In the fall of 2017, I took my first ever oil painting class as part of my MFA in Illustration with the Academy of Art University.

Needless to say, I had never oil painted anything in my life before the class.

But since having taken the class, I’ve become kind of obsessed, but I digress (and will share more about my oil painting medium love in a future post).

This painting was done for a still life assignment.

Our class had to paint an object with a reflective light on it, hence why the knife takes center stage here.

While far from perfect, for not having painted much of anything before this class, this came out much better than I had hoped.

Thinking back on it ….

Looking at it now, there are some definite tweaks and improvements I could make to it but overall, I’m pretty happy with how this turned out!

What do you think?

~ Enjoy! 

Mayra Ruiz-McPherson

Composition Practice Sketches In Vine Charcoal

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Practicing composition in my drawings

Anyone serious about illustration (or art in general) recognizes just how important composition is to one’s drawing.

Prior to attending the MFA in Illustration with the Academy of Art University, I had not formally studied composition.

I had a natural yet untrained instinct for it, but now with several grad school courses under my belt, I recognize just how unrefined my composition work had once been.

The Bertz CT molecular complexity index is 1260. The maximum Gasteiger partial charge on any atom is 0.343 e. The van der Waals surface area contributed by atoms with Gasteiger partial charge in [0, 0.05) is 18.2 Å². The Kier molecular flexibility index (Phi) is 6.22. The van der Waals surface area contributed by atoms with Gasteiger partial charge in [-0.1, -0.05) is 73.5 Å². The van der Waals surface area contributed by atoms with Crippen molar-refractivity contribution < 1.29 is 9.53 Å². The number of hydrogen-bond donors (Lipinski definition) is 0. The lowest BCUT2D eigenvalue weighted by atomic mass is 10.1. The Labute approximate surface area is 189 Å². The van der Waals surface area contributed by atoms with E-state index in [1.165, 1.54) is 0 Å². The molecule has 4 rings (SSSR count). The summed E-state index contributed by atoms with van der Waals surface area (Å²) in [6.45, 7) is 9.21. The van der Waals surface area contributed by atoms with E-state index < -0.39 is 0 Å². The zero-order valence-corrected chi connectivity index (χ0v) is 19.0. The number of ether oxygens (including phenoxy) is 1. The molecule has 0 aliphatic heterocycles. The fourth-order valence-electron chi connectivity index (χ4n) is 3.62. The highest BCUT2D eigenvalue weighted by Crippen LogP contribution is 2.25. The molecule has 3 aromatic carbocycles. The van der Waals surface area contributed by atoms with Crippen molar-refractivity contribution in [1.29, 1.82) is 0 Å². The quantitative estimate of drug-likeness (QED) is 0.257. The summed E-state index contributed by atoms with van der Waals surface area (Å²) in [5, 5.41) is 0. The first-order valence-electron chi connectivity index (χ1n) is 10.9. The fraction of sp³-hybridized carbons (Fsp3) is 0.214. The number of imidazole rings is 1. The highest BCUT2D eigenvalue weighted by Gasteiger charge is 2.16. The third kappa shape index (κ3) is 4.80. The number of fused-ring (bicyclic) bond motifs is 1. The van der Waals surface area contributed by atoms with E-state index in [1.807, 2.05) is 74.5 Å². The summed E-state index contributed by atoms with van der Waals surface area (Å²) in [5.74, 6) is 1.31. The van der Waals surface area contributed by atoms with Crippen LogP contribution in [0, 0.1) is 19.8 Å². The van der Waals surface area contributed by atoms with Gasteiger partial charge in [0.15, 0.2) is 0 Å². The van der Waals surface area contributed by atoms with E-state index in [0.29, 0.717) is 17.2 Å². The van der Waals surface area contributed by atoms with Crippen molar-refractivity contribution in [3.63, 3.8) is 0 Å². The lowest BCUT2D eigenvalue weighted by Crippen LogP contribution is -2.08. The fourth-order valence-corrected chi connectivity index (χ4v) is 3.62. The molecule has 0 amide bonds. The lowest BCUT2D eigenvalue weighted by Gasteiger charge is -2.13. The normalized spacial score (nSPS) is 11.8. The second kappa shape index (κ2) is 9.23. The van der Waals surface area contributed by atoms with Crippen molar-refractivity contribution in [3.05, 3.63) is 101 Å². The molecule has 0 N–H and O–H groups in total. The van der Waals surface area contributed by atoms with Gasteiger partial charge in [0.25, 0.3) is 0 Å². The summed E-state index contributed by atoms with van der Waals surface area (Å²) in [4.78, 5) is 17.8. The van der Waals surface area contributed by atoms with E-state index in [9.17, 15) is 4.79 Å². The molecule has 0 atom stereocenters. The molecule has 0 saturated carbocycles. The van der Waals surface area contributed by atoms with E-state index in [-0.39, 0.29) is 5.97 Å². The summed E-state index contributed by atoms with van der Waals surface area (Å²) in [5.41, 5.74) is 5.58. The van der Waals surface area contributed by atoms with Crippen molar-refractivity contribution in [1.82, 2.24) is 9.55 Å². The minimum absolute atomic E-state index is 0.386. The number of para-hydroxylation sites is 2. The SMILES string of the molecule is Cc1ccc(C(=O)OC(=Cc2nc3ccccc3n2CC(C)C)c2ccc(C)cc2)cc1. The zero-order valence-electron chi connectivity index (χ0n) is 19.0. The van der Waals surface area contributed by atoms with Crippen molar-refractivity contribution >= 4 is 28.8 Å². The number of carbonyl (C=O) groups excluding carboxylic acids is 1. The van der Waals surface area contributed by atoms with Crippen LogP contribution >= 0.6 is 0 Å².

I’m still working on improving the composition of my illustration work.

For example, in my charcoal thumbnail sketch (A) above with the square-shaped, white plastic bottle to the left, my instructor said I had good composition but he had wished I hadn’t cut off the box off to the right.

Practicing composition in my drawings

In the composition above (E) with the two smaller jars on the left and large jug to the right, my instructor said this charcoal thumbnail sketch had the most interesting overlapping forms and shadow shapes.

Composition is critical.

I need to keep at it.

In addition to my grad school assignments, I’ve also been taking an online composition course (Pictorial Composition with Nathan Fowkes) on Schoolism that’s been helpful. A little advanced but helpful nonetheless.

“Great art requires great composition; our work cannot achieve its full expression without a practical knowledge of pictorial composition.”
Nathan Fowkes 

I feel fortunate to be learning from so many talented folks.

Until next time,

Mayra Ruiz-McPherson

 

 

 

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A Child’s Portrait Sketched with Pastel Pencils

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Young child sketched using charcoal pencil

I drew this young girl’s portrait (in value only) using CarbOthello Pastel Pencils on toned paper.

This portrait was for a grad school illustration assignment and drawn from a photo reference.

It’s always a challenge to capture the likeness of a person, no matter their age.

For this assignment, the goal was to better understand that a child’s head and facial proportions differ significantly from that of an adult’s.

Mayra Ruiz-McPherson

Let's stay in touch!

Sign up to receive occasional insights, tips, and bonus content! Plus subscribers receive a link to my FREE ILLUSTRATION STARTER GUIDE.

I won't spam you. And you can unsubscribe anytime. Powered by ConvertKit